|"Something Different" ~ © Dan Barr (click on image for a larger view)|
Technique: Barr decided to try a new processing technique for this star trail. He usually assembles his star trails in Photoshop by opening all the images as a layered document and changing the blending mode of each layer to "lighten" to create the trails. This time he thought it would be fun to try to make tapering trails to give the star trails a meteor-like effect. He made the tapering trails by varying the opacity of each layer in Photoshop.
The "tapering trails" idea became somewhat of a pain in the neck! Dan changed the opacity in 5% increments so there was roughly seven images for each increment descending from 100% to 0% opacity. It involved considerable trial and error to get a degree of taper he was finally happy with. Finally, to top it off he increased the exposure and contrast of the first exposure in the star trail stack to accentuate the stars and create kind of a cap for the fading star trails. The resulting image was very different from any of his previous star trails, and he had a lot of fun trying something new.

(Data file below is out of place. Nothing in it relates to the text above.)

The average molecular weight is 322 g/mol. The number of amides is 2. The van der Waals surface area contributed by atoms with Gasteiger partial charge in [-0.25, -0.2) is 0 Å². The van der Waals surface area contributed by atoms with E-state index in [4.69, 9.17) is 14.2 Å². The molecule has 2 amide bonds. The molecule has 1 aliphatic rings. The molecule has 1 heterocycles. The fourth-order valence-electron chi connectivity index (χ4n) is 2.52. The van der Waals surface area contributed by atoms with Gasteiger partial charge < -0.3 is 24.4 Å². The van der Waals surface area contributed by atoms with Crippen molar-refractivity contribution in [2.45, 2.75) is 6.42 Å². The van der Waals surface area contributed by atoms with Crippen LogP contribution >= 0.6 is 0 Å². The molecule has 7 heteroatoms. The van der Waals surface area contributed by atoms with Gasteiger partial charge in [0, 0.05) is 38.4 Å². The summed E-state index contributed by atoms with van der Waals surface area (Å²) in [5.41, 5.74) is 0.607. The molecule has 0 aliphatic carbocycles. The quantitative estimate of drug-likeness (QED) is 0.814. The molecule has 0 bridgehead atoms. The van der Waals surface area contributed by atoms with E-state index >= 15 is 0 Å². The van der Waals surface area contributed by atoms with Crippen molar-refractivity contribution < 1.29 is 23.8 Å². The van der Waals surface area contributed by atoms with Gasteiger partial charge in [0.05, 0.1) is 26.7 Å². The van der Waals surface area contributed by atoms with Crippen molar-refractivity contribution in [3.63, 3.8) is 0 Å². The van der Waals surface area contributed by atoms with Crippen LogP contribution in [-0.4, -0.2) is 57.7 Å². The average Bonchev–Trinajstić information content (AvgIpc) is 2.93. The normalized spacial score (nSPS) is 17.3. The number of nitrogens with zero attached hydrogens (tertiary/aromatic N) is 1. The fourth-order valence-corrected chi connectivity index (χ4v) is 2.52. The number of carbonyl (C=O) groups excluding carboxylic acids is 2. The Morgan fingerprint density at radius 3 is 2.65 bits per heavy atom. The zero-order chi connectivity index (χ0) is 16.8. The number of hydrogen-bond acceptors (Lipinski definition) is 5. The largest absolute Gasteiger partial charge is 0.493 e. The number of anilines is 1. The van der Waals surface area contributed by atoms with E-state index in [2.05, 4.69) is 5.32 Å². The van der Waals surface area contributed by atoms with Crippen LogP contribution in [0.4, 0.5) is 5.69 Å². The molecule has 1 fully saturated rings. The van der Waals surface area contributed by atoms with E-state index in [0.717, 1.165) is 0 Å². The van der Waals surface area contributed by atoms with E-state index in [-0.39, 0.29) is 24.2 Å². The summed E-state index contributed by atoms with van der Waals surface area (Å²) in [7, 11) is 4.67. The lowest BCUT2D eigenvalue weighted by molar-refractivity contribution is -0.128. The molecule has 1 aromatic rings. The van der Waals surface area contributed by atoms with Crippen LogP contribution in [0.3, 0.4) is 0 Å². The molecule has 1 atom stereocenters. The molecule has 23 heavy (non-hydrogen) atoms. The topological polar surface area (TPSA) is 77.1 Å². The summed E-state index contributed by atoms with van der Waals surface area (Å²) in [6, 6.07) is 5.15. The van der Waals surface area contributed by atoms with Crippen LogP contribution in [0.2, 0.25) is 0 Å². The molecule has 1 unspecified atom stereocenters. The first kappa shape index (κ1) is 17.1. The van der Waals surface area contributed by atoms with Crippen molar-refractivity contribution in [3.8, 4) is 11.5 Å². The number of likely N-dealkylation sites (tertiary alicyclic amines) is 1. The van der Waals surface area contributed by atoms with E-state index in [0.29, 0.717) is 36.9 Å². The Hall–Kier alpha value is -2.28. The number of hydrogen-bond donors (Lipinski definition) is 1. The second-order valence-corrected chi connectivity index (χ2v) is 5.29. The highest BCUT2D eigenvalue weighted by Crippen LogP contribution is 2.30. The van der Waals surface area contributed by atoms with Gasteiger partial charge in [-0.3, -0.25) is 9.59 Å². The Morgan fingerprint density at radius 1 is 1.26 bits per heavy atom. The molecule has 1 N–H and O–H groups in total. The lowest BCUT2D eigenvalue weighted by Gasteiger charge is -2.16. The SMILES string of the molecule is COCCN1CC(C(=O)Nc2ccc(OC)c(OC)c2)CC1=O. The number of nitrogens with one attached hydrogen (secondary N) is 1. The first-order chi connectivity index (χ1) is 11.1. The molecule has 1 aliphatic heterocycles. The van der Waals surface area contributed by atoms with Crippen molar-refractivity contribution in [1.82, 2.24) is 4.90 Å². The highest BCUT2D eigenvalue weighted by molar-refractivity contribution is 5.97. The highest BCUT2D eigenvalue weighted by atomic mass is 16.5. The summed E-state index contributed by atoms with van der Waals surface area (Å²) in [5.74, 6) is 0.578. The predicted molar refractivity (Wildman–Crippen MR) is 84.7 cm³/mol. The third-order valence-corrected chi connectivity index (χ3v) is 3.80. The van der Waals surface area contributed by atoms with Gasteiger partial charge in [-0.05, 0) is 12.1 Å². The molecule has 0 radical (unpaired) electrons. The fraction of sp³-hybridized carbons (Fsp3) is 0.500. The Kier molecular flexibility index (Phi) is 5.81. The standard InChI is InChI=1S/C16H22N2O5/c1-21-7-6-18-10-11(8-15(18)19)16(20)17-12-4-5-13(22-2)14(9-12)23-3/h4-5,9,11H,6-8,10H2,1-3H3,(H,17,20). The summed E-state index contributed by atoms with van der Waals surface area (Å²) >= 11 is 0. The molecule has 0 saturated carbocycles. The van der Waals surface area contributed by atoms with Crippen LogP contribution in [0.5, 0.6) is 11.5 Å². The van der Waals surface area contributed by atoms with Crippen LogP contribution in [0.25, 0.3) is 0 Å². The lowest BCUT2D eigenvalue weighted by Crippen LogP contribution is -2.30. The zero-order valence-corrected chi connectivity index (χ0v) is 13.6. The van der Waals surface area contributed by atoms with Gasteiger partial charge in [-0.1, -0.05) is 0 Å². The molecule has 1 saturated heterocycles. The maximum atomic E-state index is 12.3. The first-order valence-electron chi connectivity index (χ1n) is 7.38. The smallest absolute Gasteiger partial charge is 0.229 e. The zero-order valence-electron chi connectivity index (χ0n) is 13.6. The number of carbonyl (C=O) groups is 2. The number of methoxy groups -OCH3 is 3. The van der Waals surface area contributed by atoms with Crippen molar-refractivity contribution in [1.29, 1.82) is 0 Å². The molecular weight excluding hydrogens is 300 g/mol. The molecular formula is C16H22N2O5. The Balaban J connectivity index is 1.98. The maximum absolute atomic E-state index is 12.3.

The light painting was completely by accident! "I was fumbling with my keys and accidentally pushed the unlock button on my car remote," says Barr. "The sidelights and interior lights came on briefly and illuminated the boulders. I usually don't worry to much about stray light in my star trails since I can usually mask it out when I am assembling the image in Photoshop. In this case I liked the the effect from the car lights, so I left it in."
Challenges : "For me the biggest challenges in taking this photo were compositional and in post-processing to assemble the final image," said Dan.
After taking many star trails he has learned that he likes to try to include some of the landscape into the shot in addition to the foreground elements to give the final photo a feeling of depth. Dan wasn't happy with the topography of the surrounding landscape so he just decided to fill the bottom half of the frame with boulders. Still, he was worried that he was going to end up with a boring two-dimensional photo.
Satisfaction: "When I actually got home and started assembling the image, I was pleasantly surprised. The light from my vehicle provided some dimensionality to boulders, and I was pleased with the overall framing," reports Barr.
More of Dan Barr's photography can be seen at his Flickr photostream and his website.